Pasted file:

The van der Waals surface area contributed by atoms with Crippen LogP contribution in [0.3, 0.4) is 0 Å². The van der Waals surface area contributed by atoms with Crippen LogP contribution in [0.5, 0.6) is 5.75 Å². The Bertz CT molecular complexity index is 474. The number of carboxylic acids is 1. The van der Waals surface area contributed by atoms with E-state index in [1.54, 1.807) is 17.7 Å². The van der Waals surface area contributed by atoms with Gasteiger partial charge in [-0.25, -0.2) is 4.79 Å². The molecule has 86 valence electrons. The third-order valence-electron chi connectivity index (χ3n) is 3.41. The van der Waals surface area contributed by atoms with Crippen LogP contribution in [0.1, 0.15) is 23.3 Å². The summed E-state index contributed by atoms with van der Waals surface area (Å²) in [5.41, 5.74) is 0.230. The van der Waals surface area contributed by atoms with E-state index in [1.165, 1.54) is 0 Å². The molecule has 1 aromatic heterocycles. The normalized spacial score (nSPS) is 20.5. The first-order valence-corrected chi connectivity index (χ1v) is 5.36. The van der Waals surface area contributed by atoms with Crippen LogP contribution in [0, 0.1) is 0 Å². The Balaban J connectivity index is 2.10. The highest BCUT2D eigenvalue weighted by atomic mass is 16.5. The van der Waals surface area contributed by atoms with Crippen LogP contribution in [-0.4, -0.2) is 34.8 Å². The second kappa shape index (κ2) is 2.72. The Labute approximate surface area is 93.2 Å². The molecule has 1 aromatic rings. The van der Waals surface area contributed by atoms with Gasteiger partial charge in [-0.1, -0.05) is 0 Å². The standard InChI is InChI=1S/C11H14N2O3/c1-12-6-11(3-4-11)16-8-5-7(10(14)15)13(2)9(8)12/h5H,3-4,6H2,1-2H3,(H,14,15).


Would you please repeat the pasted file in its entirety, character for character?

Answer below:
The van der Waals surface area contributed by atoms with Crippen LogP contribution in [0.3, 0.4) is 0 Å². The van der Waals surface area contributed by atoms with Crippen LogP contribution in [0.5, 0.6) is 5.75 Å². The Bertz CT molecular complexity index is 474. The number of carboxylic acids is 1. The van der Waals surface area contributed by atoms with E-state index in [1.54, 1.807) is 17.7 Å². The van der Waals surface area contributed by atoms with Gasteiger partial charge in [-0.25, -0.2) is 4.79 Å². The molecule has 86 valence electrons. The third-order valence-electron chi connectivity index (χ3n) is 3.41. The van der Waals surface area contributed by atoms with Crippen LogP contribution in [0.1, 0.15) is 23.3 Å². The summed E-state index contributed by atoms with van der Waals surface area (Å²) in [5.41, 5.74) is 0.230. The van der Waals surface area contributed by atoms with E-state index in [1.165, 1.54) is 0 Å². The molecule has 1 aromatic heterocycles. The normalized spacial score (nSPS) is 20.5. The first-order valence-corrected chi connectivity index (χ1v) is 5.36. The van der Waals surface area contributed by atoms with Crippen LogP contribution in [0, 0.1) is 0 Å². The Balaban J connectivity index is 2.10. The highest BCUT2D eigenvalue weighted by atomic mass is 16.5. The van der Waals surface area contributed by atoms with Crippen LogP contribution in [-0.4, -0.2) is 34.8 Å². The second kappa shape index (κ2) is 2.72. The Labute approximate surface area is 93.2 Å². The molecule has 1 aromatic rings. The van der Waals surface area contributed by atoms with Gasteiger partial charge in [-0.1, -0.05) is 0 Å². The standard InChI is InChI=1S/C11H14N2O3/c1-12-6-11(3-4-11)16-8-5-7(10(14)15)13(2)9(8)12/h5H,3-4,6H2,1-2H3,(H,14,15).